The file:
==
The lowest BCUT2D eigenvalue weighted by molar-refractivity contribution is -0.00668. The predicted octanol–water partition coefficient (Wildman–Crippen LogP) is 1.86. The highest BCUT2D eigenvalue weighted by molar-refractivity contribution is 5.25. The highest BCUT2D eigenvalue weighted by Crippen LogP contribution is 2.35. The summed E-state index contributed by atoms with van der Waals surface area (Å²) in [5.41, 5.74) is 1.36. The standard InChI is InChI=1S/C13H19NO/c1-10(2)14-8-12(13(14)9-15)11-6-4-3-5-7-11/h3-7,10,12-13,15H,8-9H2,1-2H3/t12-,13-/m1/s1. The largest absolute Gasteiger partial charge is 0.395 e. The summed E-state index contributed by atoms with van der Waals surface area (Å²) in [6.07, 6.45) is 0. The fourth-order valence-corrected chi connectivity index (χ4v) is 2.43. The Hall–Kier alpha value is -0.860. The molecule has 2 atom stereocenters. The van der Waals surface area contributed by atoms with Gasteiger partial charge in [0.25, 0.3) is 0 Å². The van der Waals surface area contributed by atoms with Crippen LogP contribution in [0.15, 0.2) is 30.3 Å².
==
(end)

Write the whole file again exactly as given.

The lowest BCUT2D eigenvalue weighted by molar-refractivity contribution is -0.00668. The predicted octanol–water partition coefficient (Wildman–Crippen LogP) is 1.86. The highest BCUT2D eigenvalue weighted by molar-refractivity contribution is 5.25. The highest BCUT2D eigenvalue weighted by Crippen LogP contribution is 2.35. The summed E-state index contributed by atoms with van der Waals surface area (Å²) in [5.41, 5.74) is 1.36. The standard InChI is InChI=1S/C13H19NO/c1-10(2)14-8-12(13(14)9-15)11-6-4-3-5-7-11/h3-7,10,12-13,15H,8-9H2,1-2H3/t12-,13-/m1/s1. The largest absolute Gasteiger partial charge is 0.395 e. The summed E-state index contributed by atoms with van der Waals surface area (Å²) in [6.07, 6.45) is 0. The fourth-order valence-corrected chi connectivity index (χ4v) is 2.43. The Hall–Kier alpha value is -0.860. The molecule has 2 atom stereocenters. The van der Waals surface area contributed by atoms with Gasteiger partial charge in [0.25, 0.3) is 0 Å². The van der Waals surface area contributed by atoms with Crippen LogP contribution in [0.15, 0.2) is 30.3 Å².